Gallery Closed was conceived during the pandemic by artists Phillip Andrew Lewis and Lenka Clayton (whose studios are housed in the building) with ancillary funding from Black Cube, an experimental nomadic art museum. The gallery, which also doubles as a permanent work of art in its own right, is currently home to two ongoing installations, Historic Site and Historic Sight, both of which can be experienced without entering the building itself. So how does a gallery stay open-yet-closed? As a current year-long exhibition and conceptual research project, Historic Site and the gallery itself are only intended to be experienced from the outside of the building and its storefront windows; immediately placing the viewer in the position of curious voyeur. This strange amount of distance pushes back against the typical proximity through which we mindfully view art, It also invites its audience to consider ideas of place and its deep historical roots through Gallery Closed’s exterior meditation on what it truly means to be a “historic site.”


Phillip Andrew Lewis and Lenka Clayton, Historic Site 

(2021) and Pennsylvania Historical Marker, view at Gallery Closed, images courtesy of author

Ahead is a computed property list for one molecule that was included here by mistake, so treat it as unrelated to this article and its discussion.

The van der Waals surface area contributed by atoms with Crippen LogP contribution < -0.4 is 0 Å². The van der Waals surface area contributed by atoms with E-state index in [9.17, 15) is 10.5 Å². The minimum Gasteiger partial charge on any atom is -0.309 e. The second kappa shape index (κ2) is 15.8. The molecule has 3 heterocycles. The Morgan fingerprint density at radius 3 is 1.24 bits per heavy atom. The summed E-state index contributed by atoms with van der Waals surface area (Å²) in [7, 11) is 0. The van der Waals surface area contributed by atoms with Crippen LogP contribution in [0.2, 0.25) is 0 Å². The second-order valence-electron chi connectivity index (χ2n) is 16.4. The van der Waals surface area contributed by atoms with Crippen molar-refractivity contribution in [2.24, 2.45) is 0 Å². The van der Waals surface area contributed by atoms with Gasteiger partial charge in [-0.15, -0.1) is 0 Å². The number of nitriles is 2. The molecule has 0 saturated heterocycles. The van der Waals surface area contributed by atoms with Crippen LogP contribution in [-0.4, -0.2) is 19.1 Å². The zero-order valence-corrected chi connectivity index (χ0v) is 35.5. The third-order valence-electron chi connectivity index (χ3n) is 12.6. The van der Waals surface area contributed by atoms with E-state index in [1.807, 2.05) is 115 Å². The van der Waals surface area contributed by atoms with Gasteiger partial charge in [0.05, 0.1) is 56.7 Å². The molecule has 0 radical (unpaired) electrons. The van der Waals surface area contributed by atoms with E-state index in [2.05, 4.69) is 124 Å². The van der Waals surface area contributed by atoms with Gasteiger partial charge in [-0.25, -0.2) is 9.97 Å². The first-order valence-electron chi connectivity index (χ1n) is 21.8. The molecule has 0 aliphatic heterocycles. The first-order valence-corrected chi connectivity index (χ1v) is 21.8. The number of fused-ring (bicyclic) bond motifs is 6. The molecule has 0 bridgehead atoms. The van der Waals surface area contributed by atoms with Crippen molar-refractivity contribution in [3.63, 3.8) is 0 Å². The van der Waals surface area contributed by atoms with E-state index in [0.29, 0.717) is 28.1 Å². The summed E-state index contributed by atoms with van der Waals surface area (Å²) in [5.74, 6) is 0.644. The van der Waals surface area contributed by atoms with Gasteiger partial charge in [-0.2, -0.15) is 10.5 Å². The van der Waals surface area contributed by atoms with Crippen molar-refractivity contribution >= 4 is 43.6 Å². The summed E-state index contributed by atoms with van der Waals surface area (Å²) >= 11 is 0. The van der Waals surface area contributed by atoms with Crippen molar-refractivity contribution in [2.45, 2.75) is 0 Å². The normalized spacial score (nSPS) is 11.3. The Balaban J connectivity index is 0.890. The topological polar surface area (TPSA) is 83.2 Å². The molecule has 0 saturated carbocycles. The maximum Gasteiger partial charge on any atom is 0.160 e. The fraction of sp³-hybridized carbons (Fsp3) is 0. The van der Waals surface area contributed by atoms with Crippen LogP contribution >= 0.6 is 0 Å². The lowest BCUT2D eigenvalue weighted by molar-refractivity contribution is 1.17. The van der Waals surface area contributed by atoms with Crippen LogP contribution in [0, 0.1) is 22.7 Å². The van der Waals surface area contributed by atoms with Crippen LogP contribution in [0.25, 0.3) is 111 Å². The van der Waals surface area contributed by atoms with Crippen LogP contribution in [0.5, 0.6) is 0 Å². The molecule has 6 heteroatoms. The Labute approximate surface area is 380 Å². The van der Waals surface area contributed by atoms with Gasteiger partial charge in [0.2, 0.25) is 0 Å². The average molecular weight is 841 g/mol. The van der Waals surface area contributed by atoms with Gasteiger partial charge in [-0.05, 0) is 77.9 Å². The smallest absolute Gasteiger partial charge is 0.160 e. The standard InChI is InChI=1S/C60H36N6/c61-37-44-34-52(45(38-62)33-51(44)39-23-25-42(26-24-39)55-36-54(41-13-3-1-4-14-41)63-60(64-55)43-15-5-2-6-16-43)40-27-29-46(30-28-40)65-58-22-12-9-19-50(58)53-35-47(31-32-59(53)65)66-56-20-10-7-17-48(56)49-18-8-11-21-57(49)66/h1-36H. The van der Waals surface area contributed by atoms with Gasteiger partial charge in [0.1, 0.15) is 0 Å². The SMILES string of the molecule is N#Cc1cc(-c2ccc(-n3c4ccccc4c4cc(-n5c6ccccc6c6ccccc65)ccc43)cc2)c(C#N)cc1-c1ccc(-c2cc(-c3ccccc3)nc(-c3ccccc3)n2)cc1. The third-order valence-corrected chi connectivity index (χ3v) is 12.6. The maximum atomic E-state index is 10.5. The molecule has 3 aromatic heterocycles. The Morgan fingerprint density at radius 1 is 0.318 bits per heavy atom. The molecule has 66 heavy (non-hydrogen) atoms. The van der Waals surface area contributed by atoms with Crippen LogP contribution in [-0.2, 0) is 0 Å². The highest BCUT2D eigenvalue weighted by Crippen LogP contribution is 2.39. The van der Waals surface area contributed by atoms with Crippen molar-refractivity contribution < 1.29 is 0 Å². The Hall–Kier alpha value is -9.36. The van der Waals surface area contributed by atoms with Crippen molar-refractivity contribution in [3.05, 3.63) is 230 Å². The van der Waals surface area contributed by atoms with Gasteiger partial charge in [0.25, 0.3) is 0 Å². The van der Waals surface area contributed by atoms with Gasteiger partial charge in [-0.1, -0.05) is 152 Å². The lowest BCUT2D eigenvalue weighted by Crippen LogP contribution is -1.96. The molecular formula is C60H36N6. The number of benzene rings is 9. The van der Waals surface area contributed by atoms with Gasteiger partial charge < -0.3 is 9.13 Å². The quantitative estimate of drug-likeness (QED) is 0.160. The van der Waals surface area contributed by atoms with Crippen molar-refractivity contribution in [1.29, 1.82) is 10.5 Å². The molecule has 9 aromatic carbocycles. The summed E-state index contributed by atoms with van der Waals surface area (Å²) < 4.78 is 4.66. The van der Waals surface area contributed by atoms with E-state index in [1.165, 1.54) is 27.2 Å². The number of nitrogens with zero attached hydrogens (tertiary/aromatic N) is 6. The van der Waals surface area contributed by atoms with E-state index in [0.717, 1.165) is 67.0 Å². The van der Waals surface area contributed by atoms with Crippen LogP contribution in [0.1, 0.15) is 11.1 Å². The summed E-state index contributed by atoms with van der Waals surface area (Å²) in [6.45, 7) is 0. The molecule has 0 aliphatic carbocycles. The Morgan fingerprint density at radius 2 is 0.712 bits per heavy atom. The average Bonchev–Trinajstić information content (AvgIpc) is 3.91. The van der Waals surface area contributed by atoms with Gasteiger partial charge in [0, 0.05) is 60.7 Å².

The Pennsylvania Historical Marker Program was created in 1913 to direct public and bureaucratic attention to sites of historical significance within the Keystone State.[1] Small, neat plaques stand alone or mounted on building facades from Pittsburgh to Philadelphia, leaving a curious passerby with a little more knowledge than they had before. Similarly, the Pittsburgh History & Landmarks Foundation has their own distinctive plaques that dot Allegheny County to designate sites of note in the region; however, this endeavor does not protect buildings from future demolition.[2] The original plaque on the building that houses Gallery Closed has a concise description about its brief incarnation as the first station to transport railroad workers up and down the incline for two years until an expected closing.